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Amazing Women In Supply Chain: Jo Shepherd

Driving Transformational Change Across the Organization

This supply chain executive enjoys taking on new challenges, driving transformational change, and helping her entire organization understand the benefits of continuous improvement.


Always ready to take on a new challenge, Jo Shepherd is working on some pretty interesting projects right now. As Executive VP of Supply Chain at AkzoNobel (formerly AkzoNobel Surface Chemistry) in Chicago, Shepherd is heading up an integrated planning approach for the whole company, helping to transform its customer service function, and also changing the way it handles planning, scheduling, and logistics.

“We’re managing several different projects right now and driving them out across the whole company,” says Shepherd, whose role requires much influencing and educating of team members, many of whom need her help navigating change. “I spend quite a lot of my time mentoring people and developing people; that's one of my passions.”

Carving Out Her Career Path


Headquartered in the Netherlands, AkzoNobel operates in over 80 countries and employs about 10,000 people. It supplies industries worldwide with chemicals for the manufacture of products such as paper, plastics, building materials, food, pharmaceuticals, and personal care items. Shepherd has been with the company for 38 years, during which time she’s advanced from her first junior-level position in the UK and into her current position as head of supply chain for the organization.

“I've had the joy of working in many different areas of the business and also fulfilled several corporate positions in different countries,” says Shepherd. In the 1990s, for example, she began working in planning and logistics roles, and also handled several SAP implementations. Through these experiences, she learned about the close alignment between systems enablement and supply chain operations.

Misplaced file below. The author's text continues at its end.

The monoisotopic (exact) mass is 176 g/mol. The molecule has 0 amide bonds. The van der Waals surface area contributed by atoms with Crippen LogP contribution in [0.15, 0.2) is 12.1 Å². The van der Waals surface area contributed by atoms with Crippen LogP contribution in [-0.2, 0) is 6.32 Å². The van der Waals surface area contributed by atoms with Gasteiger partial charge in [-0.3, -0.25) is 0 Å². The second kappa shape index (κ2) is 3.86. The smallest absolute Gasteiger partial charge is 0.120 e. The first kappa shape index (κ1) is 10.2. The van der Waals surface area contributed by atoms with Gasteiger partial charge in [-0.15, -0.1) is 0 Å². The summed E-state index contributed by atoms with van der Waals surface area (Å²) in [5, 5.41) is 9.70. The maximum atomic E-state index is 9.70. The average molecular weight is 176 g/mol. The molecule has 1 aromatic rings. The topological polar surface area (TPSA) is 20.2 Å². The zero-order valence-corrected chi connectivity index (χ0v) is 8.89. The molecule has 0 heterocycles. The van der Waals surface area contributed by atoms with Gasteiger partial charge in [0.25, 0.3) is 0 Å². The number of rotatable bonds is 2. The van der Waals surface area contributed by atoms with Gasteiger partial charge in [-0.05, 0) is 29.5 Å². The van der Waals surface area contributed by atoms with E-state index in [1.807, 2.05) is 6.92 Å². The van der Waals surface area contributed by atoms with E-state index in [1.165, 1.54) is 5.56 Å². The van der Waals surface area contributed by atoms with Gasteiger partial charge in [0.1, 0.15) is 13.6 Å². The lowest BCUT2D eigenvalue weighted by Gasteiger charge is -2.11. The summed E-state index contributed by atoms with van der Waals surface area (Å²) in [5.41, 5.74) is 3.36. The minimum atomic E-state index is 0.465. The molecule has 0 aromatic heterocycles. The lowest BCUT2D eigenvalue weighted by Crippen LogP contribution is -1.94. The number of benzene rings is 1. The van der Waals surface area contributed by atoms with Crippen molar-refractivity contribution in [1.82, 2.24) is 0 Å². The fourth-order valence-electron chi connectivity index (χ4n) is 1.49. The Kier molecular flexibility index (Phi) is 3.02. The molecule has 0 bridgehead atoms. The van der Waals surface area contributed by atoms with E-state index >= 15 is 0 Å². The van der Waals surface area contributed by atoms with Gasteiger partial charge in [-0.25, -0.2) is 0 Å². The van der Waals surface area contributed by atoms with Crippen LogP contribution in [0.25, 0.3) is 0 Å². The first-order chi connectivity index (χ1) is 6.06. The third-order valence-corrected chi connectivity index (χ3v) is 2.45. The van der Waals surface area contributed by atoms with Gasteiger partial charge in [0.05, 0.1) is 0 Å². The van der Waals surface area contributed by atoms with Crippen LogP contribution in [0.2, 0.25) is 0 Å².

After relocating to the U.S., Shepherd assumed a logistics and procurement managerial role at one of AkzoNobel's sites while continuing her role as an SAP implementation expert. “I helped drive major changes in the way we handled procurement,” says Shepherd, who in 2004 orchestrated strategic supply chain, reorganization, and strategy for one of AkzoNobel's businesses.

“That’s when we first rolled out advanced planning tools and S&OP processes,” she says, “and created the role of global supply chain director, which I took on.” Shepherd would go on to assume different roles in both Asia and the U.S. during the years that followed, all the while focusing on building out AkzoNobel's supply chain, planning, and procurement capabilities.

Most recently, AkzoNobel has been working with partners like IntelliTrans to transform its decentralized, fragmented logistics approach into one that’s regionally-focused, globally-led, and enabled by advanced systems. “We recently rolled out our demurrage program,” says Shepherd, “and thanks to the IntelliTrans platform, now have much better visibility into our railcar transportation activity.”